New High exhibit showcases Black stories

Attendees view artwork from children’s books curated to show the Civil Rights movement through a different perspective. ‘Picture the Dream’ is the first exhibition of its kind. // Photo by Maya Torres Student Publications

The High Museum of Art has been an Atlanta art staple since it opened its doors in 1905. Located on Peachtree Street, the museum is just a short walk, drive or MARTA ride from the Institute’s campus. Accordingly, it is a popular weekend spot for students to hang out with their friends and see hundreds of years worth of art from around the world.

Like many art venues in Atlanta, the museum had to close its doors to the public in March when the COVID-19 pandemic struck the United States, but enthusiastically reopened to the public on July 18 with social distancing and sanitizing guidelines to keep visitors safe.

In addition to the High’s expansive collection, there are also two traveling exhibitions on display now at the museum: “Picture the Dream: The Story of the Civil Rights Movement Through Children’s Books” and “Murmuration,” an outdoor mesh canopy inspired by Atlanta’s “city in a forest” energy.

“‘Picture the Dream’ is the first exhibition of its kind to delve into the events, people, and themes of the civil rights movement through the children’s picture book,” the High’s website reads. “Picture books are one of the most compelling forms of visual expression, and this exhibition showcases them as an effective bridge between art and storytelling, championing aspects of the movement that are both celebrated and forgotten.”

During the second Sunday of each month, the High offers free admission to the museum to members of the public, including Tech students.

Abby Durgin, first-year MSE, took advantage of this opportunity last week to see the High. Durgin moved to Atlanta from Maine this past August, and last Sunday was her very first visit to the High.

“I’ve been to art museums back home, and that was a piece appreciating the arts in my home, so it was really nice to experience Atlanta’s version of that, and I think it made it feel a little home,” Durgin said. “I feel like I’m more of an Atlantan now.”

The exhibit that stood out the most to Durgin was “Picture the Dream.”

“There was a ton of different kinds of art; there were actually some excerpts from the graphic novel “March” by John Lewis, which I actually read in high school,” Durgin said. “It was super moving, and I thought it was really well done, and I thought it was a nice broad representation of a lot of different aspects of the civil rights movement.”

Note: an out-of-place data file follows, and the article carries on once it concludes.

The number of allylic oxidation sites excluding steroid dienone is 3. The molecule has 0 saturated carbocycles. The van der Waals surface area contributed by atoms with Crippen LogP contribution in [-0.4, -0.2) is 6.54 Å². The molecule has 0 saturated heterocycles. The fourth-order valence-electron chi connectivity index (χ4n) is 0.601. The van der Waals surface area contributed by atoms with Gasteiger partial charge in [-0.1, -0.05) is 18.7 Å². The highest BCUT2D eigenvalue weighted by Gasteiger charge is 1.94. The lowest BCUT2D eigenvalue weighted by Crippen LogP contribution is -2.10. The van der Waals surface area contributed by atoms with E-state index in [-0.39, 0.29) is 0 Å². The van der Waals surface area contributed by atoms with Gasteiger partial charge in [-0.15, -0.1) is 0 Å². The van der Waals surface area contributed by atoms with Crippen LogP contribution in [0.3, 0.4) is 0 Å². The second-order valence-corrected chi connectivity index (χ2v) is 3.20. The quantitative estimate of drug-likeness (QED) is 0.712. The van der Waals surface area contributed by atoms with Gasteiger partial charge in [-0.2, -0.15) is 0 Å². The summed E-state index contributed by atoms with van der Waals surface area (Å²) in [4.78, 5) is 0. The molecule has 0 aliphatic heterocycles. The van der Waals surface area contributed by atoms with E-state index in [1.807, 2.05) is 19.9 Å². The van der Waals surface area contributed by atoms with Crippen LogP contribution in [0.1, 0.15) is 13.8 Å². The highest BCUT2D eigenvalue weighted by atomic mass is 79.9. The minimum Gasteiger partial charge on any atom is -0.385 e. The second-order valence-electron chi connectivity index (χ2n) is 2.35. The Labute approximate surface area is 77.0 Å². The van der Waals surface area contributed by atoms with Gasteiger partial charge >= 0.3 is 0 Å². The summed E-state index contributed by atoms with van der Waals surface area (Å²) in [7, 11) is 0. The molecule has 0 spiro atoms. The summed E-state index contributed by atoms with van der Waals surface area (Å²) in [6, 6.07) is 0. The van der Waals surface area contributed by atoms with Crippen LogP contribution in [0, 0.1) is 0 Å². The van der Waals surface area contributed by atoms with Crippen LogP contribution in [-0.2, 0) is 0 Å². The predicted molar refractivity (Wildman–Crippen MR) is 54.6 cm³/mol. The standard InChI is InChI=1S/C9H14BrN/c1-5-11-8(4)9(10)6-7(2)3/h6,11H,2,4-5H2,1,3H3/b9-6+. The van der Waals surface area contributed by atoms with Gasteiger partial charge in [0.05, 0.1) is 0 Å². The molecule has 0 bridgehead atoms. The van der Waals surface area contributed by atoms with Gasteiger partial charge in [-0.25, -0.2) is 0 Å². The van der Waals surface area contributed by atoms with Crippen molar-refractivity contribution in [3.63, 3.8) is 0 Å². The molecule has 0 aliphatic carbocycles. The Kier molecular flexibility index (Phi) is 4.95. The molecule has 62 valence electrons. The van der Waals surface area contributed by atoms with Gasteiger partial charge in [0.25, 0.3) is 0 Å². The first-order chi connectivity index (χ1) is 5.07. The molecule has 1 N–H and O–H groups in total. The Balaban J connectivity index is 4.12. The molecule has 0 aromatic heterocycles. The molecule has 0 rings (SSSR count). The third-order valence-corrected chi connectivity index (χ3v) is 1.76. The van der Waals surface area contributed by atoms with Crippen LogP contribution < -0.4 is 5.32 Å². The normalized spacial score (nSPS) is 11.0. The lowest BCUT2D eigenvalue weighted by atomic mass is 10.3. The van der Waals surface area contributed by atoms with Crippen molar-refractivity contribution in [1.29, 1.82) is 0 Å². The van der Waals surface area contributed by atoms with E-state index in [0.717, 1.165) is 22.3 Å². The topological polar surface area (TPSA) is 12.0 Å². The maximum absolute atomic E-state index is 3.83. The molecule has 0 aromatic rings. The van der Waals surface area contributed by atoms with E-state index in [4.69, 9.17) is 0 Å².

Matthew Morano, first-year BIO, was also deeply affected by “Picture the Dream” and found it to be extremely relevant with the ongoing Black Lives Matter movement across the country.

“What’s happening today is our version of [the civil rights movement],” Morano said. “The fight is still going on. It’s just changed, and the exhibit really highlights how we’re still fighting, but it’s new, and we’re dealing with it. We’re changing the world.”

Durgin and Morano also took time to view the other traveling exhibition, “Murmuration,” on display directly outside of the front entrance to the High.

The piece was Durgin’s first sighting at the museum, and it informed her that she was in the right place. She was impressed by the functionality of the exhibit, and the mesh material of the sculpture gave her the urge to climb.

Morano, however, was less influenced by the piece.

“My first impression was that it did not elevate my mind to new perspectives on art, as other pieces have done so before,” he said.

Despite their differences, both students enjoyed their time at the museum, even with an altered experience due to the pandemic. The High has been limiting the amount of visitors allowed into the museum at one time and taking the time to sanitize the space in order to keep their guests safe.

“There wasn’t much in the way of social distancing circles or people regulating [social distancing],” Durgin said. “There wasn’t really any enforced or clearly organized social distancing. [However,] I felt comfortable, because everyone was keeping their distance and because there were few enough people, most of the time it was manageable.”

Amidst changing academic and social experiences, students have been clinging to glimpses of normalcy, such as trips outside of campus and visits to the museum.

The High is open from 10 a.m. to 5 p.m. on Tuesday through Saturday and from 12 p.m. to 5 p.m. on Sunday. Every guest is required to reserve timed tickets and wear a mask. The next second Sunday will occur on Oct. 11.

“Picture the Dream” runs through Nov. 8; “Murmation” runs through Nov. 29. Tickets can be reserved or purchased through the High Museum’s website.